Donor advised funds are endowment-like funds that are operated by public charities. When a donor makes a gift to a donor advised fund, a separate fund is created for the donor by the public charity that holds the fund. With respect to each separate fund, the donor of the fund is given the right to make non-binding recommendations for distributions from the fund to other public charities so that over time a donor can recommend the ultimate charitable recipients of the gift. Because a gift to a donor advised fund is made to a public charity rather than a private foundation, the donor enjoys more favorable tax benefits, such as higher tax deduction amounts and limitations.
The roots of donor advised funds date back to the creation of community foundations in the early 20th century. But the structure we recognize today was actually created by the Tax Reform Act of 1969, which enhanced both the tax benefits for public charities and the regulatory burdens placed on private foundations.
The earliest proponents of donor advised funds promoted them as an alternative to a private foundation. A donor receives the favorable tax benefits of giving to a public charity while retaining some “advisory” control over the use of the fund, including the right to designate future generations of the donor’s family to have “advisory” rights with respect to the fund. (Although, legally, the public charity that holds the fund has ultimate control.)
Use of the funds has grown significantly – by double digits in some years – since the early 1990s when commercial investment companies established charitable organizations to operate donor advised funds. As of 2014, over $70 billion was held in donor advised funds, from which over $12 billion of grants were made. That growth has attracted the attention of Congress, which continues to study the funds and whether rules should be imposed to ensure timely distributions from the funds to charities that can put them to use for their missions.
Why consider a donor advised fund?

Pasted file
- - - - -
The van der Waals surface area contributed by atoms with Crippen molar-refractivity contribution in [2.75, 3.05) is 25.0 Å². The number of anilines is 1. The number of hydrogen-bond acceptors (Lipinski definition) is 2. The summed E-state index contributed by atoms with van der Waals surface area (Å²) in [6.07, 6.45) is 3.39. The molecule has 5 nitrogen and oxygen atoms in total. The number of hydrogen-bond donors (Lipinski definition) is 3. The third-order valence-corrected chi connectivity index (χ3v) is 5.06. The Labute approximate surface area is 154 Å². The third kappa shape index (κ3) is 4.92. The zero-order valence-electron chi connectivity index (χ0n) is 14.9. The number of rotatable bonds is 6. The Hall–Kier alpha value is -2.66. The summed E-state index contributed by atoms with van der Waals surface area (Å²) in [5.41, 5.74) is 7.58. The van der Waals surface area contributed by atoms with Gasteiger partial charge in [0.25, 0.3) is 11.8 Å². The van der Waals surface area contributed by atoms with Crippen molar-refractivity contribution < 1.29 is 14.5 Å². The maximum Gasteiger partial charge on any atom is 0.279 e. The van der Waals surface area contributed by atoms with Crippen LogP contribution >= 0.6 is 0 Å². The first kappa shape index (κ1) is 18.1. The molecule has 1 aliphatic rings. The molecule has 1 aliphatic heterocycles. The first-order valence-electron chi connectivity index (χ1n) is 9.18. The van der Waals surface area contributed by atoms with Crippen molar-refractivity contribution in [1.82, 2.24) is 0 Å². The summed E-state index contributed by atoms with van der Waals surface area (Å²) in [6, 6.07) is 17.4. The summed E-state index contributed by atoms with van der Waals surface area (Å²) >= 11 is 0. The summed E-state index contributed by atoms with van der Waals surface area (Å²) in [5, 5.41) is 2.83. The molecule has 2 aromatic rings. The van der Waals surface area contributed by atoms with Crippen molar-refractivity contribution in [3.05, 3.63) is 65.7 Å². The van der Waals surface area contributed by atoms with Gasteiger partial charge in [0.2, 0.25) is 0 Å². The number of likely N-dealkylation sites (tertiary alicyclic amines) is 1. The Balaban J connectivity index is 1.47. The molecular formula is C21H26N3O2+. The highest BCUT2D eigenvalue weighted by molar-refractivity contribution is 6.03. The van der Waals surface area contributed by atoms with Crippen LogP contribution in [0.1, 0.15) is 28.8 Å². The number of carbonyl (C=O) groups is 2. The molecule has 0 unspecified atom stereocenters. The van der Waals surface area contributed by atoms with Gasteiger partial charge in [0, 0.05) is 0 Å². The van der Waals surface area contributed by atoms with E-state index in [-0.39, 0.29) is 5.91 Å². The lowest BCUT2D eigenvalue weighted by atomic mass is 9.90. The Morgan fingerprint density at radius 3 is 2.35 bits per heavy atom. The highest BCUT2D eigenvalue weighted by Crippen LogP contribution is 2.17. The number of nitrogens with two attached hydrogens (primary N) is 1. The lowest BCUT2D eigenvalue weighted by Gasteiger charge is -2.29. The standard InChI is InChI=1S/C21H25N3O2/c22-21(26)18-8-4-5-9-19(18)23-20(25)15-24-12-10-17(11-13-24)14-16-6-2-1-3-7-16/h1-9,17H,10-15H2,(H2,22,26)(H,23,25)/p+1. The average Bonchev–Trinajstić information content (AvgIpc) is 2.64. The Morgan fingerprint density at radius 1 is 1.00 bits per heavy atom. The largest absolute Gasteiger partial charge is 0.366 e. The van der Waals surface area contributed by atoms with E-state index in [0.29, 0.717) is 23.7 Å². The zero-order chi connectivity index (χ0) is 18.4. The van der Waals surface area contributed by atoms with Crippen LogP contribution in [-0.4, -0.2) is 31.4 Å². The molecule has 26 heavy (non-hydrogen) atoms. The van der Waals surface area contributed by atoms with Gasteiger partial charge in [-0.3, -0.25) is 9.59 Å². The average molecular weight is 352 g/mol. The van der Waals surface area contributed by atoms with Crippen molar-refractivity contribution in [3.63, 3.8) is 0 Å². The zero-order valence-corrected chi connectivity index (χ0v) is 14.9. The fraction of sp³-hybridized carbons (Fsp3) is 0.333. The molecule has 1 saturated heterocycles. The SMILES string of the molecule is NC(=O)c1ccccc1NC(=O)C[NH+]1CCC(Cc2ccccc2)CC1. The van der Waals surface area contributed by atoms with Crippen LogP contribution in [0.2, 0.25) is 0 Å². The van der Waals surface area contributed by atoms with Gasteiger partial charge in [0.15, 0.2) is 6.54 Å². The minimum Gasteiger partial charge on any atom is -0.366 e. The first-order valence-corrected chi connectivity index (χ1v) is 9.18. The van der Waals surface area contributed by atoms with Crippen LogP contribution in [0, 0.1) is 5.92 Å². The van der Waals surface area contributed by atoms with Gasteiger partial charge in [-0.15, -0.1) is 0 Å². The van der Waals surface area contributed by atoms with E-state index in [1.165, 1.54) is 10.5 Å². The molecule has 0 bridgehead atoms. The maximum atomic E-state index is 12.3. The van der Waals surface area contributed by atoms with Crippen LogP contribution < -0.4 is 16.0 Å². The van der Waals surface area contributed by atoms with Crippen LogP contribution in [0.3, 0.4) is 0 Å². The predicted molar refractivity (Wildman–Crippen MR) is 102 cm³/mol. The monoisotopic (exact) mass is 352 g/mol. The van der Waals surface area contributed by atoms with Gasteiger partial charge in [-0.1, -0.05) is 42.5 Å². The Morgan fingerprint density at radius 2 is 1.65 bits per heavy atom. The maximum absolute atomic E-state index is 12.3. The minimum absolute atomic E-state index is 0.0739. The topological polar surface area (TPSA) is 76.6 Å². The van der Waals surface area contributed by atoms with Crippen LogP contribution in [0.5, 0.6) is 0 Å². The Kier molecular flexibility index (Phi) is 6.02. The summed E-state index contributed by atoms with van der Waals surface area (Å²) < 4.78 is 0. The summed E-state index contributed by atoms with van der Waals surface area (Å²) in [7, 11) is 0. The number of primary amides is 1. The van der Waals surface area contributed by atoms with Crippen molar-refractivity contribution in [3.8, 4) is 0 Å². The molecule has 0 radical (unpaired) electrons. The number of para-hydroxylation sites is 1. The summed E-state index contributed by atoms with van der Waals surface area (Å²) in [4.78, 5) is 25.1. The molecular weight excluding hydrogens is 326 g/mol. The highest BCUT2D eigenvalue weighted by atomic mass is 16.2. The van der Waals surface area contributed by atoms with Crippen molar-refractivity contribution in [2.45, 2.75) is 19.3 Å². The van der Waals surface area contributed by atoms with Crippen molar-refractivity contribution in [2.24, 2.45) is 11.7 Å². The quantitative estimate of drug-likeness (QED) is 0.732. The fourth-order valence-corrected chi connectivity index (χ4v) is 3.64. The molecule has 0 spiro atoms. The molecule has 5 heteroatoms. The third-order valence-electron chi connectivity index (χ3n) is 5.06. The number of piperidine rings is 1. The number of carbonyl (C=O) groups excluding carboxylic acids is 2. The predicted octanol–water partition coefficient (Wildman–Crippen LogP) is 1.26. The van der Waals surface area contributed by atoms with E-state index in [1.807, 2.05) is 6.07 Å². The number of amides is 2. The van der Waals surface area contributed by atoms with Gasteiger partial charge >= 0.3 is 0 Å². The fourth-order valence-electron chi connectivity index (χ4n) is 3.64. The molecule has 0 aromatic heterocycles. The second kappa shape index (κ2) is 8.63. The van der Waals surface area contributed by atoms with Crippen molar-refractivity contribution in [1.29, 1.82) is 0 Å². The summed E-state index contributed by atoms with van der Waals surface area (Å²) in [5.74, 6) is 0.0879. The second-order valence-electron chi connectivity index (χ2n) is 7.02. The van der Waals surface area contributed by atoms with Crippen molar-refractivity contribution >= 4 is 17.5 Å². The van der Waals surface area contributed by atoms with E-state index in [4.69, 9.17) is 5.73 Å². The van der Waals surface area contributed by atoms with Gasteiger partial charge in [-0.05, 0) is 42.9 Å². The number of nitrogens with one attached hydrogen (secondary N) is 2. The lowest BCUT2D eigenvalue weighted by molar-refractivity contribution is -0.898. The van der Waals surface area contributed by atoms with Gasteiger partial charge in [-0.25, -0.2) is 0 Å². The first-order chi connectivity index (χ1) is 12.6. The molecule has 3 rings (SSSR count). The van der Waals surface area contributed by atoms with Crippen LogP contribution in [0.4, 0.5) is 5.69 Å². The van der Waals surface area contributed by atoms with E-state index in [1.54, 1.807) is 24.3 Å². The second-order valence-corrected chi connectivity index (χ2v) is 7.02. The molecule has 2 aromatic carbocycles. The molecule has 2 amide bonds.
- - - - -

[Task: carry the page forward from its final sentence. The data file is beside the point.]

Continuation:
As the end of the year approaches and donors become more focused on completing their charitable giving for the year, donor advised funds certainly should be on the list of ideas to consider.
The funds are easy to establish and most useful to donors who:
- Must recognize taxable income in the current year that is unusually high for the donor, such as an employment bonus in excess of the donor’s typical annual income;
- Want to be entitled to the tax benefits of a gift to a public charity in the current year when the income is being recognized; and
- Want to make gifts to charity but delay the decision on how to allocate the charitable gift among charitable organizations.
Similarly, donor advised funds are particularly useful to a charitably-minded taxpayer who decides that the timing is right to liquidate an appreciated security but is not ready to decide on the ultimate charitable recipients of the gift. In both situations, the donor can make a gift of cash or appreciated securities to a donor advised fund in the current year and delay to future years the decision to recommend gifts to other public charities that can ultimately put the gift to work for charitable endeavors. In the case of a gift of long-term appreciated securities, the donor is allowed an income tax deduction for the value of the securities at the time of the gift. The donor can also avoid the capital gain tax that would have been due on the sale of the securities because the securities are sold by the charity after the gift is made.
Donor advised funds also are useful and attractive to donors who may not have a compelling need for the tax benefits in the current year but want to build a fund from which gifts can be made over time or create a fund to hold the assets of a private foundation that is being terminated by the donor.
One note: So-called “charitable IRA rollovers” are also growing in popularity in charitable giving. These rollovers are gifts during the donor’s lifetime that are made directly from Individual Retirement Accounts to public charities by certain qualifying taxpayers. Although donor advised funds are held by public charities, the charitable IRA rollover rules do not allow lifetime rollovers to donor advised funds.
Donor advised funds are easy to create at local community foundations and similar organizations or through commercial investment companies.